|Frank Gardner - keen birdwatcher|
Gardner (57), who is the BBC's security correspondent, succeeds another BBC broadcaster, Chris Packham, who has, after three years, stepped down by mutual agreement with the BTO because of pressure of other commitments.
An old boy of Marlborough College and graduate of Exeter University with a degree in Arabic and Islamic Studies, he spent between 1986 and 1995 as an investment banker with first Saudi International Bank, then Robert Fleming Bank, before making the bold decision to quite the financial world in favour of journalism, working initially for BBC World TV.
Spotting a gap in coverage he moved himself and his heavily pregnant wife to Dubai in 1997 to set up as a freelance Gulf stringer covering all 6 Gulf state countries and Yemen.
In 1999, London-born Gardner was appointed BBC Middle East correspondent in charge of the bureau in Cairo, but travelling throughout the region.
After the September 11, 2001 attacks on New York, Gardner focused on stories related to the so-called ‘War on Terror’, a phrase he always disliked, working to steer his audiences away from many of the prejudices and stereotypings that sprang up in the wake of those attacks.
Colleagues and viewers credit him for his excellent communication skills and his breadth of knowledge of Middle East affairs,
On 6 June 2004, while reporting from a suburb of Riyadh, Saudi Arabia, disaster struck.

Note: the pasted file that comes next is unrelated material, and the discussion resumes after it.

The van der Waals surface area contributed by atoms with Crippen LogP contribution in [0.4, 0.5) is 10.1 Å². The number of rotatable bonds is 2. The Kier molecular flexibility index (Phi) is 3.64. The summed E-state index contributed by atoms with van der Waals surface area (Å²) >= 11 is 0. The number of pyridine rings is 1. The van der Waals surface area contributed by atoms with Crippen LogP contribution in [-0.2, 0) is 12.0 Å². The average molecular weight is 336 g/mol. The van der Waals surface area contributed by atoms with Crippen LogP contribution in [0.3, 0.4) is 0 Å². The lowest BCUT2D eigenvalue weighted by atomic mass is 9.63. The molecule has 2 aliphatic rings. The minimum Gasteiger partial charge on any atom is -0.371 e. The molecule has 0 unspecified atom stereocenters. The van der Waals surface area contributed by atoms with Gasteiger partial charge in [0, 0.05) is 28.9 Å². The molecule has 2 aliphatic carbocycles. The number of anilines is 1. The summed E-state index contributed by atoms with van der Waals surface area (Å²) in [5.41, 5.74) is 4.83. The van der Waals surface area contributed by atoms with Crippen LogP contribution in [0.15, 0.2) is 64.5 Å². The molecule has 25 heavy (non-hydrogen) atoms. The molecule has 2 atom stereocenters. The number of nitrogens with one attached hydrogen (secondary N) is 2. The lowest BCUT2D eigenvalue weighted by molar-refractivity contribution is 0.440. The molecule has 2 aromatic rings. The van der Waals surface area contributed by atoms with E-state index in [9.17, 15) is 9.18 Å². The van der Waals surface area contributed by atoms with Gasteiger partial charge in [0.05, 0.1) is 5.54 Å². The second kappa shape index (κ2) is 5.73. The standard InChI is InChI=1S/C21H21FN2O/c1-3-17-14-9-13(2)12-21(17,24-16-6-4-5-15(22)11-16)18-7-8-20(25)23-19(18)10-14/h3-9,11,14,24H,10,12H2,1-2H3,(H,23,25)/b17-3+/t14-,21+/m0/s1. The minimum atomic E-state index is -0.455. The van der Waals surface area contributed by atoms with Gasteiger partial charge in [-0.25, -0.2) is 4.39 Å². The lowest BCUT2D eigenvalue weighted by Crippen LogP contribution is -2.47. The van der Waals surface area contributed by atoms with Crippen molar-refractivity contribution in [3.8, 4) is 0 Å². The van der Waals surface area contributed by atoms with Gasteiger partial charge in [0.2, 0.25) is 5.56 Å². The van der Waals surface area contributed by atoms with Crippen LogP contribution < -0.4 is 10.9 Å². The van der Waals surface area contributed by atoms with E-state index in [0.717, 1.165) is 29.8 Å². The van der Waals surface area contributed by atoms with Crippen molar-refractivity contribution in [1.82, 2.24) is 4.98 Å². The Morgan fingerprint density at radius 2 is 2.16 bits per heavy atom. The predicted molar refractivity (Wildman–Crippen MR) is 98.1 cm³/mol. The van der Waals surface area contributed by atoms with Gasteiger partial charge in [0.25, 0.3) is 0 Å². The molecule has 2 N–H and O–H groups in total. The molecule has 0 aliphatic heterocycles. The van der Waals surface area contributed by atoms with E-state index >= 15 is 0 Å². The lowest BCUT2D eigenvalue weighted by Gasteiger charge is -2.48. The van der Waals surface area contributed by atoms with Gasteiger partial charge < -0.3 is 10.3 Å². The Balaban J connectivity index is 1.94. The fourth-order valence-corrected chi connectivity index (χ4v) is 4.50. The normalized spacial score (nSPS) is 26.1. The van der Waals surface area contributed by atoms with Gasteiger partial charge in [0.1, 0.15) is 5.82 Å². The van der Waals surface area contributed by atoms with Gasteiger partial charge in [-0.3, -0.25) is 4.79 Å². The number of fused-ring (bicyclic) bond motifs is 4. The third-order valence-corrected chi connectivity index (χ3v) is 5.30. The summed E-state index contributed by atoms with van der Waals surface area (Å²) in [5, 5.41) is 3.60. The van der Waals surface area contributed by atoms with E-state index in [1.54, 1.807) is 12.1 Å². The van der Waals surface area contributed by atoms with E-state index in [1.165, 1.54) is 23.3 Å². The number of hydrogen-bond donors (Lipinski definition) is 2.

Gardner was shot six times and seriously injured in an attack by al-Qaeda sympathisers. His colleague Irish cameraman Simon Cumbers was shot dead. He was left partly paralysed in the legs and dependent on a wheelchair.
After 14 operations, seven months in hospital and months of rehabilitation he returned to reporting for the BBC in mid-2005, using a wheelchair or a frame.
A keen birdwatcher (he has made a TV documentary on birds of paradise), Gardner also enjoys scuba diving and winter sports
President of the Ski Club of Great Britain until 2017, Gardner is now a Patron of Disability Snowsports UK with Pippa Middleton.
After his injuries in 2004 he relearned how to ski using a bobski (also called a sit-ski), that allows disabled people to ski while seated.
Awarded an OBE in 2005, the father-of-two is author of three books Blood and Sand, recounting his Middle East experiences, Far Horizons, describing unusual journeys to unusual places, and Crisis, his debut spy thriller set in Colombia.